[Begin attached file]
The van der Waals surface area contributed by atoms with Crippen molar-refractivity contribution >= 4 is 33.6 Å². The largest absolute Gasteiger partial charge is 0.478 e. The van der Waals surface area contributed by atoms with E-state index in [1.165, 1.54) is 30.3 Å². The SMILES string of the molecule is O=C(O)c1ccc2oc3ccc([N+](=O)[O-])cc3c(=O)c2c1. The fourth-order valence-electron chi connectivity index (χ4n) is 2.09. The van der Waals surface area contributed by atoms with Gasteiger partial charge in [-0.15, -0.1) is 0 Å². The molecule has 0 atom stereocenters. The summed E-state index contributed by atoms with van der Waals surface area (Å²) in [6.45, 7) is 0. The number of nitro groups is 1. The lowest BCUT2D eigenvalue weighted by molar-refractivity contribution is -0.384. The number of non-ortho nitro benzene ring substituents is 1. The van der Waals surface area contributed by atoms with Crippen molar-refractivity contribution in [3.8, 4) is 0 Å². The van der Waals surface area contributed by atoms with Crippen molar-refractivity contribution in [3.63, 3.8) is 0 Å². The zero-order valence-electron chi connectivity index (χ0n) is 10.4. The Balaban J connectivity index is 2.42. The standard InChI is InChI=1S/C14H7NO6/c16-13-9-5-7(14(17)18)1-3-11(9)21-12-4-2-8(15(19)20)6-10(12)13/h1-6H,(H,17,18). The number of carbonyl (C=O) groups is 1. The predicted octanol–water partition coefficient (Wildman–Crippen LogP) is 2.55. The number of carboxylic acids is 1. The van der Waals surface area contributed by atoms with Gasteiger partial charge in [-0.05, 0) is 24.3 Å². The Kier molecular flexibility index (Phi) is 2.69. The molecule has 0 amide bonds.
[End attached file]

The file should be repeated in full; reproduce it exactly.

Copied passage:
The van der Waals surface area contributed by atoms with Crippen molar-refractivity contribution >= 4 is 33.6 Å². The largest absolute Gasteiger partial charge is 0.478 e. The van der Waals surface area contributed by atoms with E-state index in [1.165, 1.54) is 30.3 Å². The SMILES string of the molecule is O=C(O)c1ccc2oc3ccc([N+](=O)[O-])cc3c(=O)c2c1. The fourth-order valence-electron chi connectivity index (χ4n) is 2.09. The van der Waals surface area contributed by atoms with Gasteiger partial charge in [-0.15, -0.1) is 0 Å². The molecule has 0 atom stereocenters. The summed E-state index contributed by atoms with van der Waals surface area (Å²) in [6.45, 7) is 0. The number of nitro groups is 1. The lowest BCUT2D eigenvalue weighted by molar-refractivity contribution is -0.384. The number of non-ortho nitro benzene ring substituents is 1. The van der Waals surface area contributed by atoms with Crippen molar-refractivity contribution in [3.8, 4) is 0 Å². The van der Waals surface area contributed by atoms with Crippen molar-refractivity contribution in [3.63, 3.8) is 0 Å². The zero-order valence-electron chi connectivity index (χ0n) is 10.4. The Balaban J connectivity index is 2.42. The standard InChI is InChI=1S/C14H7NO6/c16-13-9-5-7(14(17)18)1-3-11(9)21-12-4-2-8(15(19)20)6-10(12)13/h1-6H,(H,17,18). The number of carbonyl (C=O) groups is 1. The predicted octanol–water partition coefficient (Wildman–Crippen LogP) is 2.55. The number of carboxylic acids is 1. The van der Waals surface area contributed by atoms with Gasteiger partial charge in [-0.05, 0) is 24.3 Å². The Kier molecular flexibility index (Phi) is 2.69. The molecule has 0 amide bonds.